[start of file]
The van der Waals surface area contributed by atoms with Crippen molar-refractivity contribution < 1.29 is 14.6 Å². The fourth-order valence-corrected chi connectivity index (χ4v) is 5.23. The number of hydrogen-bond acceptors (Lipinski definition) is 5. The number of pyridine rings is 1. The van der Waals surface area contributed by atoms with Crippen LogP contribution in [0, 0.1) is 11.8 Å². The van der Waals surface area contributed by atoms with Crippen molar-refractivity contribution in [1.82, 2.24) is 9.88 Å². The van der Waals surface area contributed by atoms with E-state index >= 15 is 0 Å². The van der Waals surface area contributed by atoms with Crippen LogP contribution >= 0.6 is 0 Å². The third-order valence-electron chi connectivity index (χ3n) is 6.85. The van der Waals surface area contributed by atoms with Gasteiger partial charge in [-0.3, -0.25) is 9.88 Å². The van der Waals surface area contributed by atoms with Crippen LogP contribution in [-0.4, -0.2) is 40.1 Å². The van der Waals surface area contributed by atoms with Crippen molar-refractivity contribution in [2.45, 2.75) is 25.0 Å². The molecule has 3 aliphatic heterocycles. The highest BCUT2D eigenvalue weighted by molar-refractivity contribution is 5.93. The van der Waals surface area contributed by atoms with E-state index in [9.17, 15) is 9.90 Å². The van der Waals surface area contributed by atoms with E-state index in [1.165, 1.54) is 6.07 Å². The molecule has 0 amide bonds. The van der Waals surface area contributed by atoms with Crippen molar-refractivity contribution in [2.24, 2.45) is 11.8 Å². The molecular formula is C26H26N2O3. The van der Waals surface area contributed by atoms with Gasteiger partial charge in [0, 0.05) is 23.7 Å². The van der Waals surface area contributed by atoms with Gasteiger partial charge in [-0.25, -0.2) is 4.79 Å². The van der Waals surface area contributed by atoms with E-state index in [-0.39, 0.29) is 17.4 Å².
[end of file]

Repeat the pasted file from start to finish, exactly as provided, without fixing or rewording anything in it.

The van der Waals surface area contributed by atoms with Crippen molar-refractivity contribution < 1.29 is 14.6 Å². The fourth-order valence-corrected chi connectivity index (χ4v) is 5.23. The number of hydrogen-bond acceptors (Lipinski definition) is 5. The number of pyridine rings is 1. The van der Waals surface area contributed by atoms with Crippen LogP contribution in [0, 0.1) is 11.8 Å². The van der Waals surface area contributed by atoms with Crippen molar-refractivity contribution in [1.82, 2.24) is 9.88 Å². The van der Waals surface area contributed by atoms with E-state index >= 15 is 0 Å². The van der Waals surface area contributed by atoms with Crippen LogP contribution >= 0.6 is 0 Å². The third-order valence-electron chi connectivity index (χ3n) is 6.85. The van der Waals surface area contributed by atoms with Gasteiger partial charge in [-0.3, -0.25) is 9.88 Å². The van der Waals surface area contributed by atoms with Crippen LogP contribution in [-0.4, -0.2) is 40.1 Å². The van der Waals surface area contributed by atoms with Crippen molar-refractivity contribution in [2.45, 2.75) is 25.0 Å². The molecule has 3 aliphatic heterocycles. The highest BCUT2D eigenvalue weighted by molar-refractivity contribution is 5.93. The van der Waals surface area contributed by atoms with E-state index in [9.17, 15) is 9.90 Å². The van der Waals surface area contributed by atoms with E-state index in [1.165, 1.54) is 6.07 Å². The molecule has 0 amide bonds. The van der Waals surface area contributed by atoms with Crippen molar-refractivity contribution in [2.24, 2.45) is 11.8 Å². The molecular formula is C26H26N2O3. The van der Waals surface area contributed by atoms with Gasteiger partial charge in [0, 0.05) is 23.7 Å². The van der Waals surface area contributed by atoms with Gasteiger partial charge in [-0.25, -0.2) is 4.79 Å². The van der Waals surface area contributed by atoms with E-state index in [-0.39, 0.29) is 17.4 Å².